Finland hit by worst birch pollen season in years

Birch pollen concentrations were classed normal to high in most of Northern Finland, Wednesday, and very high in most of the country. This 2015 picture shows a pollen-laden birch blossom on a tree in Northern France. (Philippe Huguen/AFP/Getty Images)
One-fifth of Finland’s residents suffer from some form of pollen allergy, but birch pollen levels were so high on Wednesday they have caused allergy symptoms in people who are not normally affected by the yellow airborne particles.

Anne Vuorenmaa, who’s an expert at Finland’s Allergy, Skin and Asthma Federation, says this is the worst birch pollen season in four years. She says her office has received an unusually large number of calls from allergy-suffering people, asking for advice on how to reduce symptoms.

Even people who aren’t normally affected by pollen dust have been contacting the federation, she says, and they aren’t sure whether their symptoms are due to allergies or the flu.

The website Norkko tracks pollen levels across the country, and collects forecast data in collaboration with the Finnish Meteorological Institute. The service is provided by the Aerobiology Unit of the University of Turku. The forecast is based on pollen monitoring data, weather forecasts and airborne particulate dispersion models. The organisation’s forecasts are posted by noon on weekdays.

Take allergy medicine

“If your nose is running and you have to blow your nose all the time, it’s probably a question of allergies. When people have the flu, they need to blow their noses several times to clear their nasal passages,” she explains.

Vuorenmaa says there is no point for people to miserably endure their symptoms, and recommends taking medications.

“Take medicine and enjoy the summer,” Vuorenmaa says.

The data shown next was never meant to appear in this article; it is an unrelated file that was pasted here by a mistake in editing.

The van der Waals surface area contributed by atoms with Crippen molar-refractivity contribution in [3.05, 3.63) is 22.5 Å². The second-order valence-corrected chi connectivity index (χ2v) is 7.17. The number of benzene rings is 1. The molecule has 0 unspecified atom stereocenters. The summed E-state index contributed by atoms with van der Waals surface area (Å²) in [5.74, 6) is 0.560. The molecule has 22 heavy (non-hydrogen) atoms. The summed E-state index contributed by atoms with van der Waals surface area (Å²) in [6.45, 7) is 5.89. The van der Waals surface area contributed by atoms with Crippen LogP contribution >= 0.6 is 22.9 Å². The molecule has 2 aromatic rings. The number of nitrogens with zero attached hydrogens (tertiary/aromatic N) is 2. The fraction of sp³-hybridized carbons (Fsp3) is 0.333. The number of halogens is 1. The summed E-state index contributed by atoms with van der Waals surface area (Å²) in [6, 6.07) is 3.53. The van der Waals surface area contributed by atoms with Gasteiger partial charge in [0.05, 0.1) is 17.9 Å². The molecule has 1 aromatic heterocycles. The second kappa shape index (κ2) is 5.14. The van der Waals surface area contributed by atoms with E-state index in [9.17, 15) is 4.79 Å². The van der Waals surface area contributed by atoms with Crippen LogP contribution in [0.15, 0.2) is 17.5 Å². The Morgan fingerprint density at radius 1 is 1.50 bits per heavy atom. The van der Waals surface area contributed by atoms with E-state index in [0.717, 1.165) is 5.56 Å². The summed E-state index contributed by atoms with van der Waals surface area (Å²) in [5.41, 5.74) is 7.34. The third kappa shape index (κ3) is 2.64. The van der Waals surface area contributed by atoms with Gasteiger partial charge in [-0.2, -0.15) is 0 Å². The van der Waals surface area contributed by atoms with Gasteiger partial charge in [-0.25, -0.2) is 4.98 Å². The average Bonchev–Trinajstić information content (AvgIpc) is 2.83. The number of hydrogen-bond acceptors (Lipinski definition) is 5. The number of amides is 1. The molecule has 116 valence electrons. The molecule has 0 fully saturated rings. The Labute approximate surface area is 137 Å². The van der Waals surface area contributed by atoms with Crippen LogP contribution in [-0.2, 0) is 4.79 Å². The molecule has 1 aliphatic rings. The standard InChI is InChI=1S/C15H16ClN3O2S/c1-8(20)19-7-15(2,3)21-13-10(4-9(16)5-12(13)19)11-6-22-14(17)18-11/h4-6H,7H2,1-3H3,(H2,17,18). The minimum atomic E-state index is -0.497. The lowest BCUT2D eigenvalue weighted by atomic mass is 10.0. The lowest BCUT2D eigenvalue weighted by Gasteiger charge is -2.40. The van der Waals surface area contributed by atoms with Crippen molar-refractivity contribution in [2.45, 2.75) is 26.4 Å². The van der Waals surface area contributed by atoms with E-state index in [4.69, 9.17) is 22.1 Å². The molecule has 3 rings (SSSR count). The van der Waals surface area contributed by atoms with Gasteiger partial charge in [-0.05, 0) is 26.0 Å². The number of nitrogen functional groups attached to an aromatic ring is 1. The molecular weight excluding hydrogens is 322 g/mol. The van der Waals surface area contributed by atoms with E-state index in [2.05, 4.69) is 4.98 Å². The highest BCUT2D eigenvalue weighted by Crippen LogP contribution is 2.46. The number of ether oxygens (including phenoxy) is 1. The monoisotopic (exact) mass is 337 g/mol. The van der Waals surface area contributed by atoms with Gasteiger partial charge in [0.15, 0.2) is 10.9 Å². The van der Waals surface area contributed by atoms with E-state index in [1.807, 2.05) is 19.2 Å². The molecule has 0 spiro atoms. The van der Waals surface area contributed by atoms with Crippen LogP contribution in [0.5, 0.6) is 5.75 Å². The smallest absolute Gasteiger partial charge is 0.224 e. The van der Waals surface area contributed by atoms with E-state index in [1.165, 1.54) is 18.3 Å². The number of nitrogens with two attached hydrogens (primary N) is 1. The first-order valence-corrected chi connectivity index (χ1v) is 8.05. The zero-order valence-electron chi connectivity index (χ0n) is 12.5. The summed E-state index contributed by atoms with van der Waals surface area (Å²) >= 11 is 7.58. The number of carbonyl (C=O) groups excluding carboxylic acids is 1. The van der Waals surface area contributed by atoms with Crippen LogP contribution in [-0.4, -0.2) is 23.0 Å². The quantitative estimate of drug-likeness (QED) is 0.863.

If allergy sufferers do not have a doctor’s prescription, over-the-counter remedies often work very well, she says.

“If they don’t, it may be time to visit a physician to see if there are other steps you can take. It is important for people with allergy symptoms to take medications, because not treating the symptoms could lead to the development of asthma,” she says.

If people are apprehensive about using medication, Vuorenmaa suggests the use of a nasal irrigation device, commonly referred to as a neti pot, to clear up sinuses.

Related stories from around the North:

Canada: Loaded with more mercury than previously thought, permafrost thaw could be a ticking time bomb, Radio Canada International

Finland: Finland protects 3,000 new hectares of forest, Yle News

Norway: As Arctic weather dramatically changes, world meteorologists take on more joint forecasting, The Independent Barents Observer

Sweden: Preserving biodiversity in Sweden’s shrinking natural forests, Radio Sweden

United StatesAlaska TB rate dips but still among the U.S. highest, Alaska Public Media

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